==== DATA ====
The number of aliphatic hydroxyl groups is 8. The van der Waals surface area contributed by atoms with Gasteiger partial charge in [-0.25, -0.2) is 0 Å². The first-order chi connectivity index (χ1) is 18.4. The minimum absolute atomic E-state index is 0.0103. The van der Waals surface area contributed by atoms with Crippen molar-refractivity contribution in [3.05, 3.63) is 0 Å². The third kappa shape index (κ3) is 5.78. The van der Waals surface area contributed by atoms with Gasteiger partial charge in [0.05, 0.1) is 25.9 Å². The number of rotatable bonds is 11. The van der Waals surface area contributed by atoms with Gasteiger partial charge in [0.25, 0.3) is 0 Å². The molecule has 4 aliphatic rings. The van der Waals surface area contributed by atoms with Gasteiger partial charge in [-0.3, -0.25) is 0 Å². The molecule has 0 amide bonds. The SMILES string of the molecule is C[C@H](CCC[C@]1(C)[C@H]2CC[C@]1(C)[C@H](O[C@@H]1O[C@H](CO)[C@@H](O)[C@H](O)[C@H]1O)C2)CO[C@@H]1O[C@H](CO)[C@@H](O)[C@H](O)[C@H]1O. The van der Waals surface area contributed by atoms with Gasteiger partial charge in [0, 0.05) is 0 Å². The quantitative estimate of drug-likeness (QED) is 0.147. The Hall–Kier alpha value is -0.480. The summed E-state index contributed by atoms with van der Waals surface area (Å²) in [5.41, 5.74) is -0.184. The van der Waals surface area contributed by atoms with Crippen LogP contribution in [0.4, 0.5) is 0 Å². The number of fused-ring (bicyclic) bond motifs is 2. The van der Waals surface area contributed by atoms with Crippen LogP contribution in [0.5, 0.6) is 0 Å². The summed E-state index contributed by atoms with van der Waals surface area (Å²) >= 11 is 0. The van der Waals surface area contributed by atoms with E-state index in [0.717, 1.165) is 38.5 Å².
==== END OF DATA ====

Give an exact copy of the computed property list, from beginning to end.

The number of aliphatic hydroxyl groups is 8. The van der Waals surface area contributed by atoms with Gasteiger partial charge in [-0.25, -0.2) is 0 Å². The first-order chi connectivity index (χ1) is 18.4. The minimum absolute atomic E-state index is 0.0103. The van der Waals surface area contributed by atoms with Crippen molar-refractivity contribution in [3.05, 3.63) is 0 Å². The third kappa shape index (κ3) is 5.78. The van der Waals surface area contributed by atoms with Gasteiger partial charge in [0.05, 0.1) is 25.9 Å². The number of rotatable bonds is 11. The van der Waals surface area contributed by atoms with Gasteiger partial charge in [0.25, 0.3) is 0 Å². The molecule has 4 aliphatic rings. The van der Waals surface area contributed by atoms with Gasteiger partial charge in [-0.3, -0.25) is 0 Å². The molecule has 0 amide bonds. The SMILES string of the molecule is C[C@H](CCC[C@]1(C)[C@H]2CC[C@]1(C)[C@H](O[C@@H]1O[C@H](CO)[C@@H](O)[C@H](O)[C@H]1O)C2)CO[C@@H]1O[C@H](CO)[C@@H](O)[C@H](O)[C@H]1O. The van der Waals surface area contributed by atoms with Gasteiger partial charge in [0, 0.05) is 0 Å². The quantitative estimate of drug-likeness (QED) is 0.147. The Hall–Kier alpha value is -0.480. The summed E-state index contributed by atoms with van der Waals surface area (Å²) in [5.41, 5.74) is -0.184. The van der Waals surface area contributed by atoms with Crippen LogP contribution in [0.4, 0.5) is 0 Å². The number of fused-ring (bicyclic) bond motifs is 2. The van der Waals surface area contributed by atoms with Crippen LogP contribution in [0.5, 0.6) is 0 Å². The summed E-state index contributed by atoms with van der Waals surface area (Å²) >= 11 is 0. The van der Waals surface area contributed by atoms with E-state index in [0.717, 1.165) is 38.5 Å².